England captain Chris Robshaw simply ignores those questioning his leadership as the countdown ramps up for next year's World Cup.
The Harlequins openside's suitability as both the captain of England and as a specialist number seven has seemingly been scrutinised ever since he took over from Lewis Moody in both roles after the 2011 World Cup.
Robshaw, 28, being replaced by Joe Marler as Quins skipper this summer has only given doubters more fuel to throw on the fire, with some wondering how he can lead his country if he is not the man in control at the Stoop.
"If you look at the international captains, Sam Warburton doesn't captain his club, Paul O'Connell doesn't captain his club, they concentrate on one or the other," Robshaw told the Independent.
"People from the outside don't quite see how a captain manages a team. I am surrounded by a group who drive the standard of training, the dressing room and the whole culture of the side. I oversee it but I let other people - the forwards, the backs, the pack leaders - drive the team forward. My way is to let other people do what they specialise in.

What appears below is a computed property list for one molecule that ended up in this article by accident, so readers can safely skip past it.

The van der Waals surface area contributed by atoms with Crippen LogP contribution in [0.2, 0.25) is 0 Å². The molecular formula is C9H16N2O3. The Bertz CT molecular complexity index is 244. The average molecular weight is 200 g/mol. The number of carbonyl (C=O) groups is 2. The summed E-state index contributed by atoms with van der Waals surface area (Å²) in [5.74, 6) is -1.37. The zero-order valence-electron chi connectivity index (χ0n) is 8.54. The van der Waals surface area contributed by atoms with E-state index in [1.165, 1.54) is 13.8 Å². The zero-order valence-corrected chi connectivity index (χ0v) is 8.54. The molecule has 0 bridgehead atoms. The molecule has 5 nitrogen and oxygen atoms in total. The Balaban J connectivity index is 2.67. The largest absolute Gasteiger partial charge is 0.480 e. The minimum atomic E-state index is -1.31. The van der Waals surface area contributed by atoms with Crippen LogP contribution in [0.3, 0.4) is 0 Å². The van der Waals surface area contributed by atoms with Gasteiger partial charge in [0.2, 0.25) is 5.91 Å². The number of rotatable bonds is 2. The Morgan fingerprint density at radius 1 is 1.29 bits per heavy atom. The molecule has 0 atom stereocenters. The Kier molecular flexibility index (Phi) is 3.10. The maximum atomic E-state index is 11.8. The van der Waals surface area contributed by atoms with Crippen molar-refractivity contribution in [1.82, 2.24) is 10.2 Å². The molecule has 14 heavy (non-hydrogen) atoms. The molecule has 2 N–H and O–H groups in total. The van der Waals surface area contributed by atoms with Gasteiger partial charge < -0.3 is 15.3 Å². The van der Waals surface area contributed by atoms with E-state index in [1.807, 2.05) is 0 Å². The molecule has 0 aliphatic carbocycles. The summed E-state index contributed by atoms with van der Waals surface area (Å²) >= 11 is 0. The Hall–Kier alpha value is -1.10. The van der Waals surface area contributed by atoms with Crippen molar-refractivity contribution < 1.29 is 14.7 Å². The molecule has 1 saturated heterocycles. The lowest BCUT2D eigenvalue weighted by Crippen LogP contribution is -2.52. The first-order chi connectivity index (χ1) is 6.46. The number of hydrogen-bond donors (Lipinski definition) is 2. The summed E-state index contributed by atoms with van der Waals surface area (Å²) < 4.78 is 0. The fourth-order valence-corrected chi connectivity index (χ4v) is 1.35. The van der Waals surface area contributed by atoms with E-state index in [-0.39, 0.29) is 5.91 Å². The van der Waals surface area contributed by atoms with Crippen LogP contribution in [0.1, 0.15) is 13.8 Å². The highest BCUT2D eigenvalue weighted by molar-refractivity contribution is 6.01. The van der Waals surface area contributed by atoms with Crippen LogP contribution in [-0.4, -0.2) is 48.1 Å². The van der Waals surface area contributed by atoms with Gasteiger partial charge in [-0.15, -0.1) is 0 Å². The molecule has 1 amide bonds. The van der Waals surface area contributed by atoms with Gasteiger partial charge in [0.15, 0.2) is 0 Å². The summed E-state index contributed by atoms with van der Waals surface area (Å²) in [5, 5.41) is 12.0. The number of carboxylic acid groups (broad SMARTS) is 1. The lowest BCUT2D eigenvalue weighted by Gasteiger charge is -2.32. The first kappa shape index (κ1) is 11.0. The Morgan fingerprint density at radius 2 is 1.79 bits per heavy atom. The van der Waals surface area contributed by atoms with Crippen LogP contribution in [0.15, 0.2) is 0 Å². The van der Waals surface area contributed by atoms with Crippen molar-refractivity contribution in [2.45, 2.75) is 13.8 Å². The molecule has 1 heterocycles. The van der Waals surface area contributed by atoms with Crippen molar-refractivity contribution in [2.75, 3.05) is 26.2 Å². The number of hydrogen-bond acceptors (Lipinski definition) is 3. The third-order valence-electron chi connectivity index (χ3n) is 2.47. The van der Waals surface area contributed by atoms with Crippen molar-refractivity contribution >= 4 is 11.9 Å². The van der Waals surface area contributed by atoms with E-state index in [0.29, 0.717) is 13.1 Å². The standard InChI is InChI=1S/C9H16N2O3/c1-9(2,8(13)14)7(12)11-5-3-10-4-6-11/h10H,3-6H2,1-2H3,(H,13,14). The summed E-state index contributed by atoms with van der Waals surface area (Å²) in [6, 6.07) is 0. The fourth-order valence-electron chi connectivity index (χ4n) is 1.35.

"I have had it for quite a while now. As a professional, you should be able to ignore it but it becomes very difficult. It is a team sport but people want to make it about individuals. All I can do is crack on."
Pressure is mounting on Robshaw and company as the final preparations for next year's World Cup on home soil get under way.
Earlier this week it was revealed that demand for tickets had been so high that there will have to be ballots held to allocate tickets for some seats for every match.
But Robshaw insists that the squad, led by head coach Stuart Lancaster, will not be fazed by the weight of expectation and instead expects them to grow stronger as a result.
"I don't think it will crush us," Robshaw added.
"There are a lot of plans in place to make sure the lads get the downtime to give them the opportunity to rest and get away from the pressure. But the World Cup's coming; we can't hide from it. Look at the London Olympics and how it inspired the athletes. It could be the same for us."